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VetTechErin, Licensed Vet Tech
Category: Dog
Satisfied Customers: 681
Experience:  Published author in veterinary medical journals and on the Veterinary Information Network with a focus in toxicology
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Could an allergic reaction to a burning candle cause a bad

Customer Question

Could an allergic reaction to a burning candle cause a bad cough and white foam coming from my dogs mouth?
Submitted: 1 year ago.
Category: Dog
Expert:  VetTechErin replied 1 year ago.

Hi there, my name is ***** ***** I'd be happy to answer your question. Are you seeing any swelling of the face, or is she having any difficulty breathing? What color are her gums?

Customer: replied 1 year ago.
She was having trouble breathing however I have given her 5 mg of Torbultrol and 1/2 tablet ofTemeril-P she seems to be better but have never seen the foam before
Customer: replied 1 year ago.
Gums are dark pink appetite good
Expert:  VetTechErin replied 1 year ago.

Sometimes we can see reactions when dogs inhale smoke, but asthma in dogs is not nearly as common as it is in cats. When they're having an allergic reaction to something, we tend to see facial swelling, possibly difficulties breathing.

Drooling tends to be associated more with GI upset and toxin ingestion. When they swallow something that upsets their stomach, for instance, drooling and foaming is often a sign of nausea. Some toxins will cause profuse drooling, and it is usually related to something that causes pretty severe signs (drooling, lethargy, vomiting, and an increase in mucous production. We call these SLUDDE signs, and almost always constitute an emergency.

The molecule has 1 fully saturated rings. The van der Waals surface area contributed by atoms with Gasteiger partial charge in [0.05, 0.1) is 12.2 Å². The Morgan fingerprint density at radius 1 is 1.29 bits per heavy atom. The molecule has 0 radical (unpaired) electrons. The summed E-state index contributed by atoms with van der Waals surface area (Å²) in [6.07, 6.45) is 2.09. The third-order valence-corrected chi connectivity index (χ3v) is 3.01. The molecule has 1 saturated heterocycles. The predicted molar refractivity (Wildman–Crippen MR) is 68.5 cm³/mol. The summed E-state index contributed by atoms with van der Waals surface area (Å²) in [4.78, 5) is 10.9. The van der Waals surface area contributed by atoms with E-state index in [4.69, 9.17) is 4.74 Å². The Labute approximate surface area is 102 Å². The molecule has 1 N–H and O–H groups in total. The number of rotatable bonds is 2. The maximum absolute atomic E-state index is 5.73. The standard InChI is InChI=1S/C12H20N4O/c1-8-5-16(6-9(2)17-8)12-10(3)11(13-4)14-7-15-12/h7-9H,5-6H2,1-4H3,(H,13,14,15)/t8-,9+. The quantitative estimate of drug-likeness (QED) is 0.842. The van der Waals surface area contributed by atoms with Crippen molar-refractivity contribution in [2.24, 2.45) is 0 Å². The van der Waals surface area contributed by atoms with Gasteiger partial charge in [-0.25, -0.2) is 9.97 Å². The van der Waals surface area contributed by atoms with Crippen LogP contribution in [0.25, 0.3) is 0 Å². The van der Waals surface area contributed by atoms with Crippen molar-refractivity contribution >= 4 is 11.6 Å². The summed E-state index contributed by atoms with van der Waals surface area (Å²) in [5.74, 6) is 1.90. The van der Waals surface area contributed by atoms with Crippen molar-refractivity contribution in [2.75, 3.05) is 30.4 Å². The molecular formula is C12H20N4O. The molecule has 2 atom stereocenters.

Given that you're seeing two signs that are fairly significant when seen together (difficulty breathing, and salivation), I think it's best to pack her over to the emergency vet clinic. I know you say she's getting slightly better, but when it comes to difficulty breathing,if they take a sudden turn for the worst, you want to be at a clinic, when time is of the essence.

I really don't think this is related to the candle itself, but take it with you to the clinic just to be on the safe side. I would also make a mental list of things you have in your household to provide to the vet (indoor plants like sago palm trees, hops, pesticides, medications you take on a daily basis in case one got accidentally dropped). This can help your vet a lot when a situation turns dire, as they can use it to help treat her if she possibly could have ingested any of these.